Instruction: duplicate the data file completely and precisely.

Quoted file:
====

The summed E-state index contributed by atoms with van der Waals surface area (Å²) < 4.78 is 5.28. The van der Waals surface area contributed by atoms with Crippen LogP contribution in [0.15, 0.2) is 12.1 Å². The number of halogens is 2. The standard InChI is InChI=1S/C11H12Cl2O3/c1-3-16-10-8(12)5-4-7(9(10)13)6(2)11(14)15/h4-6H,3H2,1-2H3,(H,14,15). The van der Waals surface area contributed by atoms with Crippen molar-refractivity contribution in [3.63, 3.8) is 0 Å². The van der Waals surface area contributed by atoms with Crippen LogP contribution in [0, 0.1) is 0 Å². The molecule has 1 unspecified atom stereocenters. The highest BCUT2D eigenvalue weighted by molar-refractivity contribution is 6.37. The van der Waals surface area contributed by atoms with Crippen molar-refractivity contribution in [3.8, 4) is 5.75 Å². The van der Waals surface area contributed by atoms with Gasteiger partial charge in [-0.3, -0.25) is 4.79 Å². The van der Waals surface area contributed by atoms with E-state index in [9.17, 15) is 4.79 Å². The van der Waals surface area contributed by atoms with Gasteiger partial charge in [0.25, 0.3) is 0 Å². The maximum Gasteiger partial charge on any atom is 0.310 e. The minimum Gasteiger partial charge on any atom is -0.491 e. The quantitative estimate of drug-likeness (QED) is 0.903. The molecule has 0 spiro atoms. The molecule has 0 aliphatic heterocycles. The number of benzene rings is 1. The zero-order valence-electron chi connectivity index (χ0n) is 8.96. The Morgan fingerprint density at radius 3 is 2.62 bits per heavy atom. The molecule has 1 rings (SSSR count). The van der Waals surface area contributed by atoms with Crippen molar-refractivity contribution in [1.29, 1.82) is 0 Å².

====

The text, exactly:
The summed E-state index contributed by atoms with van der Waals surface area (Å²) < 4.78 is 5.28. The van der Waals surface area contributed by atoms with Crippen LogP contribution in [0.15, 0.2) is 12.1 Å². The number of halogens is 2. The standard InChI is InChI=1S/C11H12Cl2O3/c1-3-16-10-8(12)5-4-7(9(10)13)6(2)11(14)15/h4-6H,3H2,1-2H3,(H,14,15). The van der Waals surface area contributed by atoms with Crippen molar-refractivity contribution in [3.63, 3.8) is 0 Å². The van der Waals surface area contributed by atoms with Crippen LogP contribution in [0, 0.1) is 0 Å². The molecule has 1 unspecified atom stereocenters. The highest BCUT2D eigenvalue weighted by molar-refractivity contribution is 6.37. The van der Waals surface area contributed by atoms with Crippen molar-refractivity contribution in [3.8, 4) is 5.75 Å². The van der Waals surface area contributed by atoms with Gasteiger partial charge in [-0.3, -0.25) is 4.79 Å². The van der Waals surface area contributed by atoms with E-state index in [9.17, 15) is 4.79 Å². The van der Waals surface area contributed by atoms with Gasteiger partial charge in [0.25, 0.3) is 0 Å². The maximum Gasteiger partial charge on any atom is 0.310 e. The minimum Gasteiger partial charge on any atom is -0.491 e. The quantitative estimate of drug-likeness (QED) is 0.903. The molecule has 0 spiro atoms. The molecule has 0 aliphatic heterocycles. The number of benzene rings is 1. The zero-order valence-electron chi connectivity index (χ0n) is 8.96. The Morgan fingerprint density at radius 3 is 2.62 bits per heavy atom. The molecule has 1 rings (SSSR count). The van der Waals surface area contributed by atoms with Crippen molar-refractivity contribution in [1.29, 1.82) is 0 Å².